Non-Proliferation Treaty Review Conference:
The Non-Proliferation Treaty Review Conference which was held in New York ended without adopting a substantive outcome due to Russia’s objection.
- Nuclear Proliferation Treaty is an international treaty whose objective is to prevent the spread of nuclear weapons and weapons technology, to foster the peaceful uses of nuclear energy, and to further the goal of disarmament.
- The treaty was signed in 1968 and entered into force in 1970. Presently, it has 191 member states.
- India is not a member.
- It requires countries to give up any present or future plans to build nuclear weapons in return for access to peaceful uses of nuclear energy.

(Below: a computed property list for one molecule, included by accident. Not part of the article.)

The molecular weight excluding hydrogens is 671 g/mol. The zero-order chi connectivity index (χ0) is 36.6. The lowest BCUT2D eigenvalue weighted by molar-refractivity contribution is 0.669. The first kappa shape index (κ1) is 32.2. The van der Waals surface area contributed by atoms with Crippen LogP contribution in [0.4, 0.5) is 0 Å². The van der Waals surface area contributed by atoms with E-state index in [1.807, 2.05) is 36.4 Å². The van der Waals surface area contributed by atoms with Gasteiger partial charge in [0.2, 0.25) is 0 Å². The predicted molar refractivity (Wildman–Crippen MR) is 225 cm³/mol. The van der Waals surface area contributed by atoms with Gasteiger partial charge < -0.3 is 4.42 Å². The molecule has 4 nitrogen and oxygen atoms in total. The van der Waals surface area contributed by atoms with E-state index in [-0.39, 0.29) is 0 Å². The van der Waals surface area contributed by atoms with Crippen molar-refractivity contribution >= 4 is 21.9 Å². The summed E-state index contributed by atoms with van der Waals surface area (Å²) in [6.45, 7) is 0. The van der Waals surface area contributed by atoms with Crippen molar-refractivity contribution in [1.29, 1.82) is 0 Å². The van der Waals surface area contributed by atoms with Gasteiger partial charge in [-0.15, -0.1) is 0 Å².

- It represents the only binding commitment in a multilateral treaty to the goal of disarmament by the nuclear-weapon States.
- Nuclear-weapon states parties under the NPT are defined as those that manufactured and exploded a nuclear weapon or other nuclear explosive devices before 1st January, 1967.
- India is one of the only five countries that either did not sign the NPT or signed but withdrew later, thus becoming part of a list that includes Pakistan, Israel, North Korea, and South Sudan.
- India always considered the NPT as discriminatory and had refused to sign it.
- India has opposed the international treaties aimed at non-proliferation since they were selectively applicable to the non-nuclear powers and legitimised the monopoly of the five nuclear weapons powers.